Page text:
Editor’s note: In response to this Op-Ed piece, Costa Rican lawmaker-elect Antonio Álvarez Desanti has submitted a right of reply. Read that here.
Just when one could imagine that the National Liberation Party might actually coerce enough party faithful to the polls to make their upcoming election loss more respectable, candidate Johnny Araya returns to snatch greater defeat from the jaws of lesser defeat.
For a month the PLN has kept Araya off the national stage. They have used this time to begin a new presidential campaign, calling for debates, criticizing the Citizen Action Party’s economic plan, meeting with local party officials and making phone calls to encourage Liberacionistas to vote. And to their credit they succeeded for a month to focus attention away from their campaign’s twin Achilles heels: Johnny Araya and the PLN scandals. Now, in the eleventh hour, just days before the national election, “Hereeeeee’s Johnny,” back to remind voters again exactly why more than 70 percent rejected him in February.
Voters might think this an April Fool’s joke, or a case of “déjà vu all over again” remembering President Laura Chinchilla’s scandal of last May. And while it is said that “history does repeat itself, first as tragedy, second as farce,” in this case Johnny’s borrowed plane came first. However tempting it might be to see this as yet another farcical misstep in a campaign filled with the inconceivable plot twists of a Groucho Marx film, Araya’s scandal is more tragedy than farce, filled with the villainous self-interest and corrupt pettiness of a smugly insolent professional politician about to get his comeuppance.
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It is true that President Chinchilla’s scandal came to public light first, but the scandal that finally nails the coffin of Araya’s campaign shut for good preceded hers and dates back to February 2013. Returning to Costa Rica following a secret getaway to a FIFA soccer match between Panama and Costa Rica, Araya was asked by the press if he had been flying on a private plane owned by MECO, and he simply answered, “No.” MECO is a construction firm that has been awarded more than $65 million dollars in government contracts in the last eight years of PLN largess, and travelling on their private jet would certainly smack of yet another quid-pro-quo scandal – something candidate Araya no doubt hoped to avoid.
UPDATE: MECO President Carlos Enrique Cerdas has written a reply that was recently published in Semanario Universidad. Read it in Spanish here.
It turns out Johnny told only part of the truth that day. He had not been traveling on MECO’s jet, but he had been travelling with MECO CEO Carlos Enrique Cerdas. In coming days we should learn about Araya’s accommodations in Panama and his seats at the soccer match, and any luxurious dinner paid for by Cerdas. Acceptance of any of these gifts from a government contractor – especially one who has become so engorged from public monies – would elevate this from the appearance of impropriety to certain illegality.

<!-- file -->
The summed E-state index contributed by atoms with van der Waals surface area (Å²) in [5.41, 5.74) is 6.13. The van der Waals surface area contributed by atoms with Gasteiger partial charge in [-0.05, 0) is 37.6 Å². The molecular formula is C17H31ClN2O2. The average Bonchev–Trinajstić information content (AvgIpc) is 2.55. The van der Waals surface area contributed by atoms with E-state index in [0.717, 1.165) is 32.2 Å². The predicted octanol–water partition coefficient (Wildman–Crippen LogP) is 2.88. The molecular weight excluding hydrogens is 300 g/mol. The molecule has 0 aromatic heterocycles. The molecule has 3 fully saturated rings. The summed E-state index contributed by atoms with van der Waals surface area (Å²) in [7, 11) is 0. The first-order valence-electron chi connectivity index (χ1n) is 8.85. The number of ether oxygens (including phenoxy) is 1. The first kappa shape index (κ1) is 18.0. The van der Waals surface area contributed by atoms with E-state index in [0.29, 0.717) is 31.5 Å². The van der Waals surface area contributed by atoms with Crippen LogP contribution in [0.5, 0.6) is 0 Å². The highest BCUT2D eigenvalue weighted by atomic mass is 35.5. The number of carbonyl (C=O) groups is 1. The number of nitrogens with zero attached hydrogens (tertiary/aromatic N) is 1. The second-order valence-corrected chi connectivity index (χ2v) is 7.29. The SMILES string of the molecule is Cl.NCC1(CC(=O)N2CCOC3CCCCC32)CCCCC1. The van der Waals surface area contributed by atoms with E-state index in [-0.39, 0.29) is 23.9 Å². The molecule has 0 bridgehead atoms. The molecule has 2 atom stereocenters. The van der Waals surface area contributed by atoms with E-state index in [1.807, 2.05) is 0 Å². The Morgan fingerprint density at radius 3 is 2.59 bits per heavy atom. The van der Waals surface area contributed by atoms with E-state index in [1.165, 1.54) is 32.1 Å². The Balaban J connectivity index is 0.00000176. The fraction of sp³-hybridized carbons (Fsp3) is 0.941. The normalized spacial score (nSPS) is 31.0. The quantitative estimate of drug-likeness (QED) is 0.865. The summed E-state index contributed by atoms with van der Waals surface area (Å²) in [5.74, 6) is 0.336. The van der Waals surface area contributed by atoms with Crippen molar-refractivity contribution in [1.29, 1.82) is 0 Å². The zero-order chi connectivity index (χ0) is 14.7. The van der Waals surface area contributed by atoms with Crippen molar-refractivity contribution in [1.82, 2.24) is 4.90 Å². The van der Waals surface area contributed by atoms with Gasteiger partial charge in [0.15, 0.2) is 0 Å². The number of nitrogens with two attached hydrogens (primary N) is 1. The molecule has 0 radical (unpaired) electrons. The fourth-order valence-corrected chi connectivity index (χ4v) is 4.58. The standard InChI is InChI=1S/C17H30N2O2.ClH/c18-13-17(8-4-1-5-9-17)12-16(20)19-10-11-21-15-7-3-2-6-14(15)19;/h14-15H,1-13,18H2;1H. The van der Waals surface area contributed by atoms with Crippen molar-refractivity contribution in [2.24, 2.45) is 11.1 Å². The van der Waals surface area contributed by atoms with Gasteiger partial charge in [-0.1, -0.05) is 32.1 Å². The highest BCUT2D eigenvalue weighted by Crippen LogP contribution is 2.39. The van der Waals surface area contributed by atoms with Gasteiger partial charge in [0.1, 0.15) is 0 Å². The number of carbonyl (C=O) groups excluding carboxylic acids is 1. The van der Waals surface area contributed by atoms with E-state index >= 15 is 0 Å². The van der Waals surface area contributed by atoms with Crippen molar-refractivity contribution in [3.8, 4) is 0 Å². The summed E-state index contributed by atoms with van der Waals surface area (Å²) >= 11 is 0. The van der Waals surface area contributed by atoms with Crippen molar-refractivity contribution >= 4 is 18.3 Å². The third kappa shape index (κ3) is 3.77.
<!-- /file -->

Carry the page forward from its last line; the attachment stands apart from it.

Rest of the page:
Johnny’s donated flight from another friend, Alberto Esquivel Volio, chairman of Pavas Aires S.A., already has crossed the line into seeming illegality, as Costa Rica’s Electoral Code makes it clear no private firm can make donations to a political campaign. Obviously knowing this, when he returned from Panama and was questioned about his trip, Araya chose to conceal the truth with a lie of omission.
Today his “travel-gate” scandal has caught up with him, and Araya incredulously claims that he never revealed with whom he had traveled nor how simply because, “No one asked me.” While technically true, this response reveals the slick obfuscation of a seasoned fox interviewing for the position of “Guard of the Hen House.” It is unworthy of someone seeking the highest office of the land.
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Araya’s campaign manager, Antonio Álvarez Desanti, also was aboard that flight in February 2013. (UPDATE: Read Antonio Álvarez Desanti’s response to this paragraph here.) One of the chief responsibilities of a campaign manager is to make sure the campaign stays within the bounds of the law. How could a campaign manager, congressional candidate, and now a lawmaker-elect not be familiar with Article 128 of the Electoral Code? His months of silence regarding Araya’s “omissions” make it clear he has no problem misleading the press and the Costa Rican people when he believes it in his own best interest to do so. This should also disqualify him from public service.
After a month of frenzied and noble effort for a dying cause, PLN party leaders and faithful members alike must finally be reaching the conclusion that a vast majority of Costa Rican voters recognized two months ago: Johnny Araya is not fit to be the president of Costa Rica. This latest scandal only confirms it in the clearest possible way. Araya’s coziness with construction contractors grown fat from PLN-awarded contracts, his possible violation of Costa Rican law, and his willingness to purposely misrepresent the truth to try to cover up this likely legal breach make him unsuitable to serve the people of Costa Rica in any capacity other than a waiter at a self-serve buffet. Even then, I would double-check my change upon paying the bill.
Gary L. Lehring is a professor of government at Smith College, Northampton, Massachusetts. He is on sabbatical in Costa Rica. Read more of his columns by clicking on the hashtag #Elections 2014.